Gerard Arthur Way (born April 9, 1977) is an American singer, songwriter, musician, and comic book writer who was the lead vocalist and co-founder of the rock band My Chemical Romance from its formation in September 2001 until its split in March 2013. His debut solo album Hesitant Alien was released on September 30, 2014. Way is also the co-founder of DC Comics' Young Animal imprint. He wrote the comic mini-series The True Lives of the Fabulous Killjoys and the Eisner Award-winning comic book series The Umbrella Academy.

Inker

The inker (sometimes credited as the finisher or embellisher) is one of the two line artists in traditional comic book production.

The penciller creates a drawing, the inker outlines, interprets, finalizes, retraces this drawing by using a pencil, pen or a brush. Inking was necessary in the traditional printing process as presses could not reproduce pencilled drawings. "Inking" of text is usually handled by another specialist, the letterer,

the application of colors by the colorist.As the last hand in the production chain before the colorist, the inker has the final word on the look of the page, and can help control a story's mood, pace, and readability. A good inker can salvage shaky pencils, while a bad one can obliterate great draftsmanship and/or muddy good storytelling.

Josette Baujot

Josette Baujot (17 August 1920 – 13 August 2009) was a Belgian artist and colorist. She is most commonly associated with fellow Belgian comics writer Hergé (Georges Remi) and his Adventures of Tintin series.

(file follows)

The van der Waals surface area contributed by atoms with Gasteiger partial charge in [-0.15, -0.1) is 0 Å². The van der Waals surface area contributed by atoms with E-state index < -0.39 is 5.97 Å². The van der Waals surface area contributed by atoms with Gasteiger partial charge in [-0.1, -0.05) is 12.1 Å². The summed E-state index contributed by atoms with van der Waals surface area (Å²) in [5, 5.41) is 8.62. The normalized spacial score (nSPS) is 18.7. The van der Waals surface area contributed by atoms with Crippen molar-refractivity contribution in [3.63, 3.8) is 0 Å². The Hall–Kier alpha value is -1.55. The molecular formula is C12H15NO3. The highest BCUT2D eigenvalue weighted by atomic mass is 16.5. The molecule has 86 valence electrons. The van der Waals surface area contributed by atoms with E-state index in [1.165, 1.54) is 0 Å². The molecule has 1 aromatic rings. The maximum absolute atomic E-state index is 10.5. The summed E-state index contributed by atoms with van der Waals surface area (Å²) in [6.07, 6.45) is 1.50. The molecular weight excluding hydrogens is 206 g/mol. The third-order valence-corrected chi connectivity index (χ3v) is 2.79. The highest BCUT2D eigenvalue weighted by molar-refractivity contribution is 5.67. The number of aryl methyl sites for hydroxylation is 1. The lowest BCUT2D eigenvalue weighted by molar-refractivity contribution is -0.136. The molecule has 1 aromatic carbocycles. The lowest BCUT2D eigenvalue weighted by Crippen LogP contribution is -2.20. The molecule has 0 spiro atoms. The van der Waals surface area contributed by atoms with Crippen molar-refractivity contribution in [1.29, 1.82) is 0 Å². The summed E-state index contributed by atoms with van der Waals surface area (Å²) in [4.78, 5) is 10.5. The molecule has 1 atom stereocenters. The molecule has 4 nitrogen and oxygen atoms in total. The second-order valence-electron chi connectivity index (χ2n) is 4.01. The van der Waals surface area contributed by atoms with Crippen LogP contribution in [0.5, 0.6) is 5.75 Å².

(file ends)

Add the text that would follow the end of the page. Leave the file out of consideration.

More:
José Villarrubia

José Antonio Villarrubia Jiménez-Momediano (born 17 November 1961) – known professionally as José Villarrubia – is a Spanish-American artist and art teacher who has done considerable work in the American comic book industry, particularly as a colorist.

Laura Martin

Laura DePuy (credited later in her career as Laura Martin, having married Randy Martin in 2001) is a colorist who has produced work for several of the major comics companies, including DC Comics, Marvel Comics and CrossGen.

List of Angel comics

Angel comic book refers to one of two series published by Dark Horse Comics during 2000–2002. Both of these series are based on the television series Angel, and were published while the television series was on air. The first volume was an ongoing series halted after seventeen issues. The second volume was a mini-series, spanning four issues. Various related works have come out coinciding with these volumes.